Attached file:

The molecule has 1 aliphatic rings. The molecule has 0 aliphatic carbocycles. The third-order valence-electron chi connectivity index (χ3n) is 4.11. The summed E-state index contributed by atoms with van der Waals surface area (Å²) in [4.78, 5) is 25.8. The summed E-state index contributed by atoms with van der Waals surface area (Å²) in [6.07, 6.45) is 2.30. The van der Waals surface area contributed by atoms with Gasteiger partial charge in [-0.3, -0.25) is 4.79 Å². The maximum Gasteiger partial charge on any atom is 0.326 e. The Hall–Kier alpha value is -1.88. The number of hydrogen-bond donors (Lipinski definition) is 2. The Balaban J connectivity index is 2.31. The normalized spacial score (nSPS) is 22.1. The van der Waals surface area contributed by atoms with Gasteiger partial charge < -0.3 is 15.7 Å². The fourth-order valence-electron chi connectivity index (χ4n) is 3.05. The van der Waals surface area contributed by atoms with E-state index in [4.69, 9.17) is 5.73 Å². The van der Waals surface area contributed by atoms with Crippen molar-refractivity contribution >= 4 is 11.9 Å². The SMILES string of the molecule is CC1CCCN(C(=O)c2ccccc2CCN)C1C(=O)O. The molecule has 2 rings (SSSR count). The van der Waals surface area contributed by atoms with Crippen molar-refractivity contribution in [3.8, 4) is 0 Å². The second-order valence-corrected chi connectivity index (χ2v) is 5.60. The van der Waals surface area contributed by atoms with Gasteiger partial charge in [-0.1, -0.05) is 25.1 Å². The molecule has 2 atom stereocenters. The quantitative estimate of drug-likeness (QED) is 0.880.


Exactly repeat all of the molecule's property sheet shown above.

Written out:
The molecule has 1 aliphatic rings. The molecule has 0 aliphatic carbocycles. The third-order valence-electron chi connectivity index (χ3n) is 4.11. The summed E-state index contributed by atoms with van der Waals surface area (Å²) in [4.78, 5) is 25.8. The summed E-state index contributed by atoms with van der Waals surface area (Å²) in [6.07, 6.45) is 2.30. The van der Waals surface area contributed by atoms with Gasteiger partial charge in [-0.3, -0.25) is 4.79 Å². The maximum Gasteiger partial charge on any atom is 0.326 e. The Hall–Kier alpha value is -1.88. The number of hydrogen-bond donors (Lipinski definition) is 2. The Balaban J connectivity index is 2.31. The normalized spacial score (nSPS) is 22.1. The van der Waals surface area contributed by atoms with Gasteiger partial charge < -0.3 is 15.7 Å². The fourth-order valence-electron chi connectivity index (χ4n) is 3.05. The van der Waals surface area contributed by atoms with E-state index in [4.69, 9.17) is 5.73 Å². The van der Waals surface area contributed by atoms with Crippen molar-refractivity contribution >= 4 is 11.9 Å². The SMILES string of the molecule is CC1CCCN(C(=O)c2ccccc2CCN)C1C(=O)O. The molecule has 2 rings (SSSR count). The van der Waals surface area contributed by atoms with Crippen molar-refractivity contribution in [3.8, 4) is 0 Å². The second-order valence-corrected chi connectivity index (χ2v) is 5.60. The van der Waals surface area contributed by atoms with Gasteiger partial charge in [-0.1, -0.05) is 25.1 Å². The molecule has 2 atom stereocenters. The quantitative estimate of drug-likeness (QED) is 0.880.